Kim Yong-nam, (left) the President of the Presidium of the DPRK's Supreme People's Assembly, watches finale of Samjiyon Orchestra's concert. Seated with him (left to right) are Kim Yo-jong,  Vice Deputy Director of the Central Committee of DPRK's Worker's Party of Korea, south Korean President Moon Jae-in and First Lady Kim Jung-sook.

Sometimes, art can point to answers that the stuffy logic of policy wonks cannot. Those who have truly felt, even for a passing moment, the pain of seventy years of artificial national division, probably felt a stir in the pit of their hearts at seeing the ninety-year old North Korean statesman's rare display of emotion. The sense of excitement at the fleeting inter-Korean reunion, followed by pain and sorrow at not knowing when or if the two Koreas will ever meet again, is shared by Koreans on all sides of the division. And therein may be the answer to the perpetual and seemingly unresolvable conflict on the Korean peninsula. That shared sense of longing for reunification will ultimately prevail over threats of maximum pressure and a "bloody nose strike."

Prospect for North-South Summit

Kim Yong-nam, accompanied by Kim Yo-jong, the vice deputy director of the Central Committee of North Korea's Worker's Party and sister of North Korean leader Kim Jong-un, sat next to the South Korean First Lady and President Moon Jae-in at the concert. He reportedly turned to President Moon and said, "As we have created opportunities for exchange of ideas and frequent reunions in the future, I am hopeful that we shall meet again," to which President Moon reportedly replied, "Let us foster the spark created by our meeting."

Republic of Korea K-pop singer SeoHyun (second from right) joins singers from Samjiyon Orchestra.

The day before, the North Korean high-level delegation had met with President Moon at the Blue House and delivered an official letter from North Korean leader Kim Jong-un proposing an inter-Korean summit in the near future. If realized, the meeting would be the third inter-Korean summit following the historic meetings between former leaders Kim Dae-jung and Kim Jong-il in 2000 and Roh Moo-hyun and Kim Jong-il in 2007. It is safe to assume that as long as the North and South remain in talks and continue to mend relations, the North would refrain from further testing of its nuclear weapons and ballistic missiles. And a North-South summit could pave the way for peace talks between the United States and North Korea.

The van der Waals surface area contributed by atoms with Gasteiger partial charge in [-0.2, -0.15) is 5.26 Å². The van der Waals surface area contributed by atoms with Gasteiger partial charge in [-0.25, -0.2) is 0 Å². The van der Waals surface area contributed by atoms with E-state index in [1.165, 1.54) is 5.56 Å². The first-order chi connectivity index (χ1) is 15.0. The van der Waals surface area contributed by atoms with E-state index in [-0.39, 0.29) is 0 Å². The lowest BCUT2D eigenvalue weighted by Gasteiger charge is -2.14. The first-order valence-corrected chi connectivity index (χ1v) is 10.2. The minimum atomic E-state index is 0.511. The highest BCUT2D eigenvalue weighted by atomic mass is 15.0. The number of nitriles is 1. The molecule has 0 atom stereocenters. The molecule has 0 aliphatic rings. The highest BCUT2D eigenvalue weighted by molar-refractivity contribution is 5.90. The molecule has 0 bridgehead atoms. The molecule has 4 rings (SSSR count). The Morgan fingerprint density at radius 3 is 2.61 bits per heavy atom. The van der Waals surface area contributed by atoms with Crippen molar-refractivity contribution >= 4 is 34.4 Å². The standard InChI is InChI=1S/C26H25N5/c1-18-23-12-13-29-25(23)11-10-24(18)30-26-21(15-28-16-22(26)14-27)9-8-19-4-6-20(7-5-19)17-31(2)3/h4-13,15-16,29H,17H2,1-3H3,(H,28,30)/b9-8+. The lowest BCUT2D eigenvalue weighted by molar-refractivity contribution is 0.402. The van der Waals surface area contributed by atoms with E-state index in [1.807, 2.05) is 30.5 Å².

There is a precedent for this. In 2000, then-South Korean President Kim Dae-jung traveled to Pyongyang to meet with the North Korean head of state. Then-North Korean leader Kim Jong-il personally greeted Kim Dae-jung at the airport, and after three days of meetings, they produced the June 15 North-South Joint Declaration, which outlined shared principles for peaceful reunification. The summit was followed by a series of North-South ministerial and military working-level talks as well as reunions of separated families in Pyongyang and Seoul in August 2000. South Korean President Kim Dae-jung received the Nobel Peace Prize for his role in the summit. On the heels of the historic summit, the United States eased sanctions on North Korea, which reciprocated with a pledge not to flight-test its long-range missiles. Just four months after the inter-Korean summit, in October 2000, North Korea's Vice Marshall Jo Myong-rok traveled to Washington and met with then-President Clinton. They signed the U.S.-DPRK Joint Communique, which stated that in light of the "changed circumstances on the Korean Peninsula created by the historic inter-Korean summit," both sides agree to "remove mistrust and build mutual confidence" based on the principles of "respect for each other's sovereignty and non-interference in each other's internal affairs." U.S. Secretary of State Madeleine Albright subsequently traveled to Pyongyang to pave the way for a summit between Kim Jong-il and then-President Clinton. This took place during President Clinton's last days in office, and he unfortunately ran out of time to make the summit a reality. The momentum toward rapprochement was then quickly scuttled by George Bush Jr, who scrapped all agreements with North Korea as soon as he took office.